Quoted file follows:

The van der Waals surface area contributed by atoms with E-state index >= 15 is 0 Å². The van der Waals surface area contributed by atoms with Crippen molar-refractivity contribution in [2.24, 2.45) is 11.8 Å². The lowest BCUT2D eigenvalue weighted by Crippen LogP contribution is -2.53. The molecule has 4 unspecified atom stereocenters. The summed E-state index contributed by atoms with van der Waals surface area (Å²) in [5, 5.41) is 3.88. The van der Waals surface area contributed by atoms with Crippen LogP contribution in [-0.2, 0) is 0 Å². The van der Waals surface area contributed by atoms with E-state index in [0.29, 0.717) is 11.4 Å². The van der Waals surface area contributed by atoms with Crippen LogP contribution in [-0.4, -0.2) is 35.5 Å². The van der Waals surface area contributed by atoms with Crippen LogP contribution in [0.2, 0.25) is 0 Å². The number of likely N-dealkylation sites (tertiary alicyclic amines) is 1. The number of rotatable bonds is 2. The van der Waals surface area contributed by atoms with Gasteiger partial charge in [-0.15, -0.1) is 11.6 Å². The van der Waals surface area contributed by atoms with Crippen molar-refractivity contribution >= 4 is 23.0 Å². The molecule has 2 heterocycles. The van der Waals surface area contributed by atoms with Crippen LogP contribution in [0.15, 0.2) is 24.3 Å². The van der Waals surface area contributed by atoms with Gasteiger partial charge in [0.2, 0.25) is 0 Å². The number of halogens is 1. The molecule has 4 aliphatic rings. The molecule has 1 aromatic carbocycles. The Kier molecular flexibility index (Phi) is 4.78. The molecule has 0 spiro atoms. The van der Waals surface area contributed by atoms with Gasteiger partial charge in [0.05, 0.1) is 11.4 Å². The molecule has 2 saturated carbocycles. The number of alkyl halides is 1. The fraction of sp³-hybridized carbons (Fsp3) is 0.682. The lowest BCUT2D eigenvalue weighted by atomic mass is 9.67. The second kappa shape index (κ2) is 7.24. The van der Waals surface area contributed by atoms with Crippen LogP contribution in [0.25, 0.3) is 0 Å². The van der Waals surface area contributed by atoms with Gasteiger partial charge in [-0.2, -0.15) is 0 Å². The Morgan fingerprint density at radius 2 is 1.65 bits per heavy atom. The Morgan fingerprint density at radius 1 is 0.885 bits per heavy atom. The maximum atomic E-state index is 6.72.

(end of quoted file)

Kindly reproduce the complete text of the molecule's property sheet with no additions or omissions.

The van der Waals surface area contributed by atoms with E-state index >= 15 is 0 Å². The van der Waals surface area contributed by atoms with Crippen molar-refractivity contribution in [2.24, 2.45) is 11.8 Å². The lowest BCUT2D eigenvalue weighted by Crippen LogP contribution is -2.53. The molecule has 4 unspecified atom stereocenters. The summed E-state index contributed by atoms with van der Waals surface area (Å²) in [5, 5.41) is 3.88. The van der Waals surface area contributed by atoms with Crippen LogP contribution in [-0.2, 0) is 0 Å². The van der Waals surface area contributed by atoms with E-state index in [0.29, 0.717) is 11.4 Å². The van der Waals surface area contributed by atoms with Crippen LogP contribution in [-0.4, -0.2) is 35.5 Å². The van der Waals surface area contributed by atoms with Crippen LogP contribution in [0.2, 0.25) is 0 Å². The number of likely N-dealkylation sites (tertiary alicyclic amines) is 1. The number of rotatable bonds is 2. The van der Waals surface area contributed by atoms with Gasteiger partial charge in [-0.15, -0.1) is 11.6 Å². The van der Waals surface area contributed by atoms with Crippen molar-refractivity contribution >= 4 is 23.0 Å². The molecule has 2 heterocycles. The van der Waals surface area contributed by atoms with Crippen LogP contribution in [0.15, 0.2) is 24.3 Å². The van der Waals surface area contributed by atoms with Gasteiger partial charge in [0.2, 0.25) is 0 Å². The number of halogens is 1. The molecule has 4 aliphatic rings. The molecule has 1 aromatic carbocycles. The Kier molecular flexibility index (Phi) is 4.78. The molecule has 0 spiro atoms. The van der Waals surface area contributed by atoms with Gasteiger partial charge in [0.05, 0.1) is 11.4 Å². The molecule has 2 saturated carbocycles. The number of alkyl halides is 1. The fraction of sp³-hybridized carbons (Fsp3) is 0.682. The lowest BCUT2D eigenvalue weighted by atomic mass is 9.67. The second kappa shape index (κ2) is 7.24. The van der Waals surface area contributed by atoms with Crippen LogP contribution in [0.25, 0.3) is 0 Å². The van der Waals surface area contributed by atoms with Gasteiger partial charge in [-0.2, -0.15) is 0 Å². The Morgan fingerprint density at radius 2 is 1.65 bits per heavy atom. The Morgan fingerprint density at radius 1 is 0.885 bits per heavy atom. The maximum atomic E-state index is 6.72.